The result was a very tasty blend of Mediterranean flavors tossed together with a traditional macaroni and cheese. Pretty good, I must say, though a bit runny; I'll be sure to drain my tomatoes better next time and will probably add more cheese.

As always, I diverged from the recipe here and there. My trouble-with-authority moments are noted in italics after the original recipe.

You will need:
  • 1 (14.5 oz) can fire roasted, diced tomatoes, drained well
  • 1/3 cup chopped black or kalamata olives
  • 1 Tbsp chopped fresh basil, plus more for garnish [LOL, no. I used an entire handful.]
  • 1/2 tsp dried oregano [Again, no. I likely added upwards of two teaspoons here.]
  • 8 oz elbow macaroni pasta [I had whole wheat noodles, so that's what I used.]
  • 2 Tbsp butter, plus more for baking dish
  • 2 Tbsp extra virgin olive oil
  • 1/3 cup chopped red onion
  • 1 large clove garlic, finely minced [Y'all know I always scoff at this notion of "one garlic clove." Nope, my recipe included no fewer than four, and I wouldn't recommend doing it any differently.]
  • 3 Tbsp flour
  • 2 cups whole milk [I used 2%]
  • 4 oz crumbled feta cheese
  • 4 oz shredded mozzarella cheese
  • Salt and freshly ground black pepper, to taste

  1. Preheat oven to 400 degrees. Butter an 8 by 8-inch baking dish or a 9-inch deep dish pie dish, set aside. Boil pasta to al dente according to directions listed on package. Drain pasta well and return to pot.
  2. In a small mixing bowl, combine red onion, garlic, drained diced tomatoes, chopped olives, most of your basil, and dried oregano. Meanwhile, melt butter along with olive oil in a medium saucepan over medium-high heat. Once hot, add mixture, about 3 - 4 minutes.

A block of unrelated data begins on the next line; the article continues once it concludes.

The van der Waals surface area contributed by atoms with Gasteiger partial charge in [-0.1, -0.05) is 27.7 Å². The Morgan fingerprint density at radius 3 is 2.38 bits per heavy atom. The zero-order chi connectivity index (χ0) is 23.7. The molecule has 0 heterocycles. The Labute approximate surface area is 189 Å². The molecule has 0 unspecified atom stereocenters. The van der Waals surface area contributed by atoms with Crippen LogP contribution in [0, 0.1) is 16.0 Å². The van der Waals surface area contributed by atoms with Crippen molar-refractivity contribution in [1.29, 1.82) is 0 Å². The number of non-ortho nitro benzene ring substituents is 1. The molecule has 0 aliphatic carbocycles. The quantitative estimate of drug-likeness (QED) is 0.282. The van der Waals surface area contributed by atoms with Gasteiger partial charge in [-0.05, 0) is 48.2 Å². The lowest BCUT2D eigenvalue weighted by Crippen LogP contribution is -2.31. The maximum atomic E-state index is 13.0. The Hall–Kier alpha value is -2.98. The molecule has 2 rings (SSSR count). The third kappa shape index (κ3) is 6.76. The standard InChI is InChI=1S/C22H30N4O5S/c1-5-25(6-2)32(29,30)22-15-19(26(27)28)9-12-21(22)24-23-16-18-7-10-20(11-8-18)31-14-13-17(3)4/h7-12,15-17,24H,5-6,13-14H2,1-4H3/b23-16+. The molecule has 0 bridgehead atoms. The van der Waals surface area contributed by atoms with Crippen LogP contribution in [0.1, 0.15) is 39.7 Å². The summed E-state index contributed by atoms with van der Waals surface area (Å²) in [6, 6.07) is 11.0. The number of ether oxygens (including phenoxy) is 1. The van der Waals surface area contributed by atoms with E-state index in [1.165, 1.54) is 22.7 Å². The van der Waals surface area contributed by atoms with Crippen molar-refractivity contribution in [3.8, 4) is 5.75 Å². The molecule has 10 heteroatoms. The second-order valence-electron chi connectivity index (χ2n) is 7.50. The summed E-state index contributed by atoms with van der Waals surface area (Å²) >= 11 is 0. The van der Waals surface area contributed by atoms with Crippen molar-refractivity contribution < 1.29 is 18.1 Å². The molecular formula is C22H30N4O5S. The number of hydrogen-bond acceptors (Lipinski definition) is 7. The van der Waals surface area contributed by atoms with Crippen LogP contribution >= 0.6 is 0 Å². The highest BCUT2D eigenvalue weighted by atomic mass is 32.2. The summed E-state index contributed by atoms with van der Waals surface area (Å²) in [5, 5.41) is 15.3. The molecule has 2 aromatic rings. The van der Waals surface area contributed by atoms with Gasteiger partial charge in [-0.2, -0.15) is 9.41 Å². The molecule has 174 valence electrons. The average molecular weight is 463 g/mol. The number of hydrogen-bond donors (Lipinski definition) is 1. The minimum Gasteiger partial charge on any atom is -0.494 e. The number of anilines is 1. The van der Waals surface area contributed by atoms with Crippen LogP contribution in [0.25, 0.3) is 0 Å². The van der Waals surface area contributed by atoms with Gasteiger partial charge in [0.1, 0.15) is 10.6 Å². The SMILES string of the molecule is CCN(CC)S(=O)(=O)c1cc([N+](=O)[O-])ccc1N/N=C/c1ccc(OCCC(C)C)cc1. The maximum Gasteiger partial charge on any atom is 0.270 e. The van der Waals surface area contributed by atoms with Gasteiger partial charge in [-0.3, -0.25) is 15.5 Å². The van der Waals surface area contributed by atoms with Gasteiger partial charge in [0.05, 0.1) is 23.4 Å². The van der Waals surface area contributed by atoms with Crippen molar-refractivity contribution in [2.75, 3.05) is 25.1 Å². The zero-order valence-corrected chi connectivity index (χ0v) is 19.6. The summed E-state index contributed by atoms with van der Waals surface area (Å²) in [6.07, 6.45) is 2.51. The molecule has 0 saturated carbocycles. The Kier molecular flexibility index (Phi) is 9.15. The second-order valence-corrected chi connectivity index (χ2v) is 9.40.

3. Lower heat to medium. Whisk in flour, and cook stirring constantly for about 30 seconds to a minute. While whisking vigorously, slowly pour in milk. Increase heat back to medium-high and bring mixture just to a boil, stirring constantly. Once mixture reaches a boil reduce heat to medium-low and simmer, stirring constantly until mixture has thickened, about 3 minutes. Remove from heat, stir in 2 tbsp feta cheese and mozzarella cheese then season with salt and pepper to taste.
  4. Pour sauce  mixture over drained pasta in pot and toss to evenly coat. Spread into prepared baking dish. Sprinkle top evenly with remaining crumbled feta cheese. Bake in preheated oven 20 - 25 minutes until edges are bubbling and top is golden brown. Serve warm garnished with fresh basil. 

Saturday, February 2, 2013

The Nice Guy Hijacker

For better or worse, rape culture has become an increasingly popular topic of conversation in both feminist and non-feminist circles alike. From politicians shooting themselves in the foot to survivors being empowered to speak about their experiences, conversations about sexual violence have pushed their way to the forefront of sociopolitical discourse.

Let me pause here to say that I define rape culture as a culture in which rape and sexual violence against oppressed and sexually-vulnerable people are systematically excused, tolerated, or condoned. One does not have to actually assault someone to perpetuate rape culture: one may contribute to rape culture by participating in victim blaming, by diminishing the importance of consent, by making or excusing "rape jokes," or simply by denying the existence of sexual oppression. Rape culture is also perpetuated by other kinds of attacks including sexual harassment and the use of sexually oppressive language.

I also wish to clarify that rape culture does not only affect women. Any number of oppressed people are likely to find themselves vulnerable to sexual attack at one point or another. Cis-women receive a large portion of attention in this area, but LGBTQ folks and incarcerated people are also highly vulnerable to being attacked or oppressed as a result of rape culture. And while heterosexual cis-men are occasionally assaulted by female attackers, patriarchy continues maintain the hierarchies that perpetuate the cycle of sexual violence, even when the assault is perpetrated by women.